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Posted on 10-16-2016

Increased Access to Chiropractic Care Linked with Lower Healthcare Costs and Better Outcomes

As many avid blog followers already know, I am a Baltimore Chiropractor who spends the majority of my time utilizing chiropractic care to treat headaches, neck pain, and back pain in Baltimore, MD. Whether it be the weekend warrior type, the blue-collar worker, of a Baltimore auto accident injury patient, I have been a licensed chiropractor for almost 8 years and have been helping patients with these conditions since graduation from Chiropractic College in December of 2008.

A recent study highlighted by U.S. News sheds light on what I have long believed and understood, that access to Chiropractic care can not only lower healthcare costs (a burden we all share) but can lead to better outcomes for those patients receiving the care.

A while back I shared the story of how I initially became a chiropractic patient. The short version of it is that I injured my lower back when I was about 18 or 19. I tried the typical regimen of care - stretching at home, over the counter drugs, physical therapy, and consultations with orthopedic surgeons. I was a "failed" back pain patient who was told at 19 that I would need surgery or that I would need to learn to live with the back pain for the rest of my life. At my mother's recommendation I decided to see her chiropractor. I thought that it probably wouldn't help but that if there was a chance it could help, it was a chance I had to take. I had nothing to lose. As the story goes, I was about 80 percent improved in about four treatments. I couldn't believe it. Why did no one tell me that Chiropractic care was an option? Why did "main stream medicine" convince me it was surgery or learn to live with it?

The article in U.S. news points out that I was not alone in my journey to heal my back pain. According to the article Americans as a whole spend nearly $300 billion a year on treatment for pain including musculoskeletal disorders. As you might imagine a lot of this financial burden is spent trying to help people with neck and back pain. That's where Chiropractors come in.

The article notes a study by the Mercatus Center at George Mason University that examined how medical occupational licensing laws are affecting the health care market. They found that the broader the scope of practice for chiropractors became and the more their incomes rose, the better the outcomes for patient care and satisfaction became and the less costs there were as a whole. Now why is this?

Generally speaking, family physicians and internists only can practice what they know and what they were trained on. They know medicine and intervention such as surgery. So, when a patient comes to them with these complaints, it is natural for them to recommend medications and then eventually surgery. This leads to increased costs and decreased patient satisfaction. Tied in the with the fact that medical care and interventions are so expensive compared to chiropractic care, its no wonder that healthcare costs are skyrocketing.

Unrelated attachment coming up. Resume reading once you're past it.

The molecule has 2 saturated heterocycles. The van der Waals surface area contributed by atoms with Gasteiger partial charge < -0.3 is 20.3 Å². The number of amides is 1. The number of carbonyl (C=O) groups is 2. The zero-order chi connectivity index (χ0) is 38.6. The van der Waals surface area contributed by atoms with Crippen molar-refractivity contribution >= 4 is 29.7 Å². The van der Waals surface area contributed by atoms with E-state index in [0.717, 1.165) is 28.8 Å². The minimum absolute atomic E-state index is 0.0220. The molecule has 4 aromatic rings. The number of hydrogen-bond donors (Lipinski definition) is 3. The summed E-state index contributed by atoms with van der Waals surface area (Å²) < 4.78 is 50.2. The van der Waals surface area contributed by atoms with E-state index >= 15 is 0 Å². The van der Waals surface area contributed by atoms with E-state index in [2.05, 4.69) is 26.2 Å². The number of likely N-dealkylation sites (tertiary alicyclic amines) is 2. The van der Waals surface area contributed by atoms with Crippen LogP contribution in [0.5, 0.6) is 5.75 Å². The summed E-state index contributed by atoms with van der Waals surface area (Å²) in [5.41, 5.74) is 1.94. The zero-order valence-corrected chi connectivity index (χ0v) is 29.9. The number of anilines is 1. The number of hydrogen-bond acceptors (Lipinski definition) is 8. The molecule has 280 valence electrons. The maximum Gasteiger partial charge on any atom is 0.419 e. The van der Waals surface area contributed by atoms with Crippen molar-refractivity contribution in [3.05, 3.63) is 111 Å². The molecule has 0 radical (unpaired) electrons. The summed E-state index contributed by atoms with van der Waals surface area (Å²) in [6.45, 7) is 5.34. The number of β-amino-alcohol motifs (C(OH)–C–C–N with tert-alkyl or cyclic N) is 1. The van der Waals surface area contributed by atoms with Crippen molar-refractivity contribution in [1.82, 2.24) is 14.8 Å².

Another thing to consider is that typically if paid through health insurance, many primary care physicians need to control care and make referrals. While it is likely that they want what's best for their patients, they are more likely to keep a patient in their system and buying healthcare services from their colleagues than it is that they will refer them to "non main stream" chiropractic providers. That view is largely changing and we are seeing a shift where primary care physicians are referring clients for chiropractic care. Furthermore, in states such as Maryland it is very easy for prospective chiropractic patients to bypass their medical providers directly and have "direct access" to chiropractic evaluation and treatment. It appears as if the monopoly that medicine has had on controlling how patients access care has had a significant impact on healthcare costs and therefore outcomes.

The U.S. News article goes on to state that while allowing a broader scope of practice to Chiropractic care has lead to a measurable effect on the market (as seen in terms of decreased costs and increased health outcomes) the same can not be said for a broader scope of practice for physical therapy.

As a Baltimore Chiropractor I am an advocate for patients getting whatever treatment they need to help with their neck and back pain. In most instances, a short course of conservative chiropractic therapy is appropriate and will bring about resolution of their conditions. In some instances, as I have pointed out in previous blog posts, patients do not improve as expected and are referred quickly and appropriately to other specialists for evaluation and treatment. I believe that it is imperative that my chiropractic colleagues and I spend more time educating the medical professionals in our community of the value that we provide to our patients. If there's evidence that we can help decrease patient suffering while lowering healthcare costs then it is something that we need to do for the good of humanity and the financial solvency of this nation.

If you, or someone you know, has neck or back pain and would like to speak to a Baltimore Chiropractor, please call (443) 842-5500. We would be happy to help!

Dr. Gulitz

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